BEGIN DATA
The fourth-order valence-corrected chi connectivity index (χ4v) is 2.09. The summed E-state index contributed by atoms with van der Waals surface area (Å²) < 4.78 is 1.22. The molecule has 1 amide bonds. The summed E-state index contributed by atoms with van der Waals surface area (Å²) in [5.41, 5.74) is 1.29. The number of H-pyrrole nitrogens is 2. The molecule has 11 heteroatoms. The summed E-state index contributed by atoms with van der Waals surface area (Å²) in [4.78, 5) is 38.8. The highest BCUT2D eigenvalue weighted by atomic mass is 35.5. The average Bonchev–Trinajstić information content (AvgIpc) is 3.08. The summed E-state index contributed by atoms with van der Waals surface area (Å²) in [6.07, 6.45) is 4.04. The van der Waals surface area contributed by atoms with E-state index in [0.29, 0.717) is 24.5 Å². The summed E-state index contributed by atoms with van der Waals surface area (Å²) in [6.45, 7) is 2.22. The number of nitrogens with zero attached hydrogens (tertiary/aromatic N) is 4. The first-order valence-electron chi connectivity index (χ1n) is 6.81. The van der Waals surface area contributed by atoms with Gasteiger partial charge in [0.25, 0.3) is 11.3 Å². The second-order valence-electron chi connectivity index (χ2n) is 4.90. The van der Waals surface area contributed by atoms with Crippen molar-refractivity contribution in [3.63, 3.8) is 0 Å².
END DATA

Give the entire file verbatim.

The fourth-order valence-corrected chi connectivity index (χ4v) is 2.09. The summed E-state index contributed by atoms with van der Waals surface area (Å²) < 4.78 is 1.22. The molecule has 1 amide bonds. The summed E-state index contributed by atoms with van der Waals surface area (Å²) in [5.41, 5.74) is 1.29. The number of H-pyrrole nitrogens is 2. The molecule has 11 heteroatoms. The summed E-state index contributed by atoms with van der Waals surface area (Å²) in [4.78, 5) is 38.8. The highest BCUT2D eigenvalue weighted by atomic mass is 35.5. The average Bonchev–Trinajstić information content (AvgIpc) is 3.08. The summed E-state index contributed by atoms with van der Waals surface area (Å²) in [6.07, 6.45) is 4.04. The van der Waals surface area contributed by atoms with E-state index in [0.29, 0.717) is 24.5 Å². The summed E-state index contributed by atoms with van der Waals surface area (Å²) in [6.45, 7) is 2.22. The number of nitrogens with zero attached hydrogens (tertiary/aromatic N) is 4. The first-order valence-electron chi connectivity index (χ1n) is 6.81. The van der Waals surface area contributed by atoms with Gasteiger partial charge in [0.25, 0.3) is 11.3 Å². The second-order valence-electron chi connectivity index (χ2n) is 4.90. The van der Waals surface area contributed by atoms with Crippen molar-refractivity contribution in [3.63, 3.8) is 0 Å².